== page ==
Early Childhood Poverty

639 Words3 Pages
During this course, I have learned a great deal of information concerning issues and trends that has been essential to my early childhood profession, however, poverty have stirred my passion in so many ways. In our society, poverty is a devastating issue in the early childhood field that can affect children and families of all cultural diversity. According to Atinc & Wright, “200 million children under the age of five in the developing world are at risk of not reaching their full development potential because they suffer from negative consequences of poverty nutritional deficiencies” (Atinc & Wright (2013). During my research, I have learned that other country such as Africa and Asia experience worst poverty that prevent the children…show more content…
As an early childhood educator, I must say, that poverty is a serious problem and every childhood educator needs to be aware of this, in order to demonstrate compassion toward children and their families. For instance, it is important that EC understand the socioeconomic status of the children and families that they serve. Consequently, research and knowledge about poverty would allow EC to understand the children better, such as their individual needs. However, knowing how to assist children and their families, based on the resources makes a difference. As an early childhood educator, children of poverty can benefit from learning through accommodations. For an example, if they are homeless, they can finish their assignments while in school or maybe food bags can be provided at school to take home…show more content…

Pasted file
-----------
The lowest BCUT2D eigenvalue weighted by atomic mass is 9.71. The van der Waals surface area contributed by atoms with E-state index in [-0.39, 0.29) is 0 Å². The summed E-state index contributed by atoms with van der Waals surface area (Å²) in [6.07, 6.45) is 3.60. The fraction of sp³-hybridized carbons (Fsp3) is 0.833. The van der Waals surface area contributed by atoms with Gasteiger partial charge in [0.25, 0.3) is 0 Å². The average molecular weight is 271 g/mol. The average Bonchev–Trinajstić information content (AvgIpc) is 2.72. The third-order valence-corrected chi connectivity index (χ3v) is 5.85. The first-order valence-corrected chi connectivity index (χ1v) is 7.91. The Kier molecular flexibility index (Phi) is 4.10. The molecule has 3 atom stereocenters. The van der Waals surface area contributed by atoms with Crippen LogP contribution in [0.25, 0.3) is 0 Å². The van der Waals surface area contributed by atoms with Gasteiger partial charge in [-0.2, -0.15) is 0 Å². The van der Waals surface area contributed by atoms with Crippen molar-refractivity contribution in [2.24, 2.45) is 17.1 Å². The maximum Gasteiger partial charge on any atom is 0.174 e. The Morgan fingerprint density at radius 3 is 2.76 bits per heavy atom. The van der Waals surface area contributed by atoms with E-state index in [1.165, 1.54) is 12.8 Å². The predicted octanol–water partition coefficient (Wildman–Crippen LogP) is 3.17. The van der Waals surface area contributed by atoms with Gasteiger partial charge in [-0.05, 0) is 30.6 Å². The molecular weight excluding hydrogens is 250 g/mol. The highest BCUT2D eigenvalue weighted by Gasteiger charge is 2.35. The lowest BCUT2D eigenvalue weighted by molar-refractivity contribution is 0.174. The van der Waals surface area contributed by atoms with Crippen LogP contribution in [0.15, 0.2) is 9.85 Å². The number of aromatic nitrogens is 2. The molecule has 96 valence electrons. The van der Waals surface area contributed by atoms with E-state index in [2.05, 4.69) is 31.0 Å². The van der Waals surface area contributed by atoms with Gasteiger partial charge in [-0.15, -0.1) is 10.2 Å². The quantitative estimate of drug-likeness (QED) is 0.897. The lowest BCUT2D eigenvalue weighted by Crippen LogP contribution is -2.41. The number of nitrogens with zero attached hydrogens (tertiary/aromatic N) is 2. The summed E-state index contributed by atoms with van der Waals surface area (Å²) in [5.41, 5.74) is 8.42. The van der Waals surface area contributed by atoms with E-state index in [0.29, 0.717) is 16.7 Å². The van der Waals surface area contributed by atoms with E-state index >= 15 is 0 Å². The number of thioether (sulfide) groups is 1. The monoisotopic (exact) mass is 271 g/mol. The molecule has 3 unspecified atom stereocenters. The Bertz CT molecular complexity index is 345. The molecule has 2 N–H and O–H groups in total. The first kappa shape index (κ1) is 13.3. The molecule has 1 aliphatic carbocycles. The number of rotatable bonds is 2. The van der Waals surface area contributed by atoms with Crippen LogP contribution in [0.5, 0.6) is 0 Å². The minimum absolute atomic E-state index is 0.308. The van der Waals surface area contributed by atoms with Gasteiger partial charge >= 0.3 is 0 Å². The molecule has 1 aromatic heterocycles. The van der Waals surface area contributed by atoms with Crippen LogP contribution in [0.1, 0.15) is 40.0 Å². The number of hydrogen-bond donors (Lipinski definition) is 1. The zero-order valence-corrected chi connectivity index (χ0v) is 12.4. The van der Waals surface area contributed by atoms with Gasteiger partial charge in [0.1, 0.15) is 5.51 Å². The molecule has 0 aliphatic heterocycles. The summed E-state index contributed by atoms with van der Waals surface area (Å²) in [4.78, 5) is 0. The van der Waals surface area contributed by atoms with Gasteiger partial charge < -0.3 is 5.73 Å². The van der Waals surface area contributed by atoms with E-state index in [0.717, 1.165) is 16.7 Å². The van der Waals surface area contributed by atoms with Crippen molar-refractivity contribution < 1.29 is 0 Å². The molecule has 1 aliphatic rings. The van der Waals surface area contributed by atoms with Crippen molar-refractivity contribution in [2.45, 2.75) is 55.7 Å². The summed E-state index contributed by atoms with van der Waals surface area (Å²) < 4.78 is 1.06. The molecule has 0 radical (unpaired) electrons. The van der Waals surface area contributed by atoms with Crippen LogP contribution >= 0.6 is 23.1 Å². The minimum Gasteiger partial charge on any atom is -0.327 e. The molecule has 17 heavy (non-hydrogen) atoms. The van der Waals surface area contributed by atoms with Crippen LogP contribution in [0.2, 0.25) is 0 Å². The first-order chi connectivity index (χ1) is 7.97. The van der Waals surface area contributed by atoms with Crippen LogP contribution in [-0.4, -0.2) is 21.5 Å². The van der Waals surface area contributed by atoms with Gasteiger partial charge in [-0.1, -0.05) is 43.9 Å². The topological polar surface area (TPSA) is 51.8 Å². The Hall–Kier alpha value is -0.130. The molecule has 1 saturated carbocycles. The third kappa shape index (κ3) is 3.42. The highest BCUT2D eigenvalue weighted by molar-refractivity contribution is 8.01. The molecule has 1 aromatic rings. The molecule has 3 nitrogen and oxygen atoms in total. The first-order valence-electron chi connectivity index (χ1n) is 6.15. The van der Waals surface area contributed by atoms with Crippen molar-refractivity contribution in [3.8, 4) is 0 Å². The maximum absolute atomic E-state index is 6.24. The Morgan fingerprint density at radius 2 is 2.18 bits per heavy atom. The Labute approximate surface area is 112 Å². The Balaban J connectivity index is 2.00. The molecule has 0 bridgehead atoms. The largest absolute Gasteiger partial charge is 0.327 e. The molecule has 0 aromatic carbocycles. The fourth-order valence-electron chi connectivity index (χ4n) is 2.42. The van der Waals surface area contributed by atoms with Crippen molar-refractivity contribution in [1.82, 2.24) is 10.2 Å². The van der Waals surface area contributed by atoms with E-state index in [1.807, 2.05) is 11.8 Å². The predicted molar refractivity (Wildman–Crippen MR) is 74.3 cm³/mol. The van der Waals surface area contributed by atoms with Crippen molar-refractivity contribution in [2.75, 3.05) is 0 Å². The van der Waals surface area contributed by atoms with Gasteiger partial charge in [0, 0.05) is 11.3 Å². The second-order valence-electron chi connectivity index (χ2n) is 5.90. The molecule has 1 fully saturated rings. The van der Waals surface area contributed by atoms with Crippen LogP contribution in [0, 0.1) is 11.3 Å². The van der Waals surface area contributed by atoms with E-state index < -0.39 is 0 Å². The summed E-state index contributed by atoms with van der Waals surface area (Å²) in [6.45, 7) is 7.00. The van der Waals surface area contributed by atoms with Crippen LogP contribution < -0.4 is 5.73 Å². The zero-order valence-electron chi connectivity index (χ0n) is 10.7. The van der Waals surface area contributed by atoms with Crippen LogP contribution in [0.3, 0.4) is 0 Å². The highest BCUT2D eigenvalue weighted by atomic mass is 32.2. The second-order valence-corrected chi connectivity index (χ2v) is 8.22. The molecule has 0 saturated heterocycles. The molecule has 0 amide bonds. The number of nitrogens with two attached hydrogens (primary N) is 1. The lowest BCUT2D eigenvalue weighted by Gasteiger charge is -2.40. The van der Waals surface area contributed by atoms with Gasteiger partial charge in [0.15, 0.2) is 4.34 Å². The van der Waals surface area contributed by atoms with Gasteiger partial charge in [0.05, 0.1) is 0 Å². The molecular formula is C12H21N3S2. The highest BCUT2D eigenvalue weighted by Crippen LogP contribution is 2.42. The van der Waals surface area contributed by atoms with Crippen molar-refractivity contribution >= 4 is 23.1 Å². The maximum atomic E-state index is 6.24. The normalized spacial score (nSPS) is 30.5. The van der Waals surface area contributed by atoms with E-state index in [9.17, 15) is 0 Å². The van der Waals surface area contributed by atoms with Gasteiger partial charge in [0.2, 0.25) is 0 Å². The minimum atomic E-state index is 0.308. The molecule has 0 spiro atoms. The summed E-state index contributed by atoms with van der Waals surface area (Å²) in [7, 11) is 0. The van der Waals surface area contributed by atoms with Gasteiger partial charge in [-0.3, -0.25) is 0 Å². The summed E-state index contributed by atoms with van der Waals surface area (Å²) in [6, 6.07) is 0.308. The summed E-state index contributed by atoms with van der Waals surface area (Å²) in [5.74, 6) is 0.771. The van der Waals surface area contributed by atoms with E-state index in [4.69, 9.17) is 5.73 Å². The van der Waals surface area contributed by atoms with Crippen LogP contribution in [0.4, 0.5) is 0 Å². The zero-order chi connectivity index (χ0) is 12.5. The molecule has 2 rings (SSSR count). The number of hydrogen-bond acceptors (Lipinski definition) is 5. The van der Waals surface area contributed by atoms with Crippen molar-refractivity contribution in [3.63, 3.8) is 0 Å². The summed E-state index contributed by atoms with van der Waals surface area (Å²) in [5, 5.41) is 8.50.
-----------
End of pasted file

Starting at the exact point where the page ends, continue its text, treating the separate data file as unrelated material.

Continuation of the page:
(Executive Producer). (2011). Issues and trends in the early childhood field: The effects of poverty on the early childhood community. Baltimore, MD: Author. Gorski, P. (2008). The myth of the "culture of poverty". Educational Leadership, 65(7), 32–36. Retrieved from the Walden Library databases. Atinc, T. M., & Gustafsson-Wright, E. (2016, July 28). Early Childhood Development: the Promise, the Problem, and the Path Forward | Brookings Institution. Retrieved June 28, 2017, from
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